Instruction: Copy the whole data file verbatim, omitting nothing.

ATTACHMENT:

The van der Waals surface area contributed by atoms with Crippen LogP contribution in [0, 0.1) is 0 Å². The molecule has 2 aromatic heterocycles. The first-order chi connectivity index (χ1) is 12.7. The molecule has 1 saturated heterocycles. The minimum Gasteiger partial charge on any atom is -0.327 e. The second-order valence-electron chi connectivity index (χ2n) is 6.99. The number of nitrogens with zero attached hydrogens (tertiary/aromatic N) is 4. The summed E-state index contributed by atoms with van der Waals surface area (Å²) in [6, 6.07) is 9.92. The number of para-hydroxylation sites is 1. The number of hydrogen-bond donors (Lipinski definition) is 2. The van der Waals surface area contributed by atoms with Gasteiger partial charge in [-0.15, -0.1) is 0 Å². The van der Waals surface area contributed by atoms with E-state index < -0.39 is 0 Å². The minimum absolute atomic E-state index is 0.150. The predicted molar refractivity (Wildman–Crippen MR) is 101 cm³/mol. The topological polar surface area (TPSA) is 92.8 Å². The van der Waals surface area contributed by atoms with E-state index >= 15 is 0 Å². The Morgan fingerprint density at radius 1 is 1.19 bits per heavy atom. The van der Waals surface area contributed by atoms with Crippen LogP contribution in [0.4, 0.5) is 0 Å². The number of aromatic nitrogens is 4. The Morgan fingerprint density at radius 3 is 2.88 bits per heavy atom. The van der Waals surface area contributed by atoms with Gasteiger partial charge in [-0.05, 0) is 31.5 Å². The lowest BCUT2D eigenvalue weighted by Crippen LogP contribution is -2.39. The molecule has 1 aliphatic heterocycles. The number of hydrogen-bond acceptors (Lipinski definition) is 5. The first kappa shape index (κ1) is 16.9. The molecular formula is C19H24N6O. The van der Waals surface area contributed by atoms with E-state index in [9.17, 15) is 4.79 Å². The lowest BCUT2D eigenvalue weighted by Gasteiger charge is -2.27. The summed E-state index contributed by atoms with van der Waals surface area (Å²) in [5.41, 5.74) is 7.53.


The van der Waals surface area contributed by atoms with Crippen LogP contribution in [0, 0.1) is 0 Å². The molecule has 2 aromatic heterocycles. The first-order chi connectivity index (χ1) is 12.7. The molecule has 1 saturated heterocycles. The minimum Gasteiger partial charge on any atom is -0.327 e. The second-order valence-electron chi connectivity index (χ2n) is 6.99. The number of nitrogens with zero attached hydrogens (tertiary/aromatic N) is 4. The summed E-state index contributed by atoms with van der Waals surface area (Å²) in [6, 6.07) is 9.92. The number of para-hydroxylation sites is 1. The number of hydrogen-bond donors (Lipinski definition) is 2. The van der Waals surface area contributed by atoms with Gasteiger partial charge in [-0.15, -0.1) is 0 Å². The van der Waals surface area contributed by atoms with E-state index < -0.39 is 0 Å². The minimum absolute atomic E-state index is 0.150. The predicted molar refractivity (Wildman–Crippen MR) is 101 cm³/mol. The topological polar surface area (TPSA) is 92.8 Å². The van der Waals surface area contributed by atoms with E-state index >= 15 is 0 Å². The Morgan fingerprint density at radius 1 is 1.19 bits per heavy atom. The van der Waals surface area contributed by atoms with Crippen LogP contribution in [0.4, 0.5) is 0 Å². The number of aromatic nitrogens is 4. The Morgan fingerprint density at radius 3 is 2.88 bits per heavy atom. The van der Waals surface area contributed by atoms with Gasteiger partial charge in [-0.05, 0) is 31.5 Å². The lowest BCUT2D eigenvalue weighted by Crippen LogP contribution is -2.39. The molecule has 1 aliphatic heterocycles. The number of hydrogen-bond acceptors (Lipinski definition) is 5. The first kappa shape index (κ1) is 16.9. The molecular formula is C19H24N6O. The van der Waals surface area contributed by atoms with E-state index in [9.17, 15) is 4.79 Å². The lowest BCUT2D eigenvalue weighted by Gasteiger charge is -2.27. The summed E-state index contributed by atoms with van der Waals surface area (Å²) in [5.41, 5.74) is 7.53.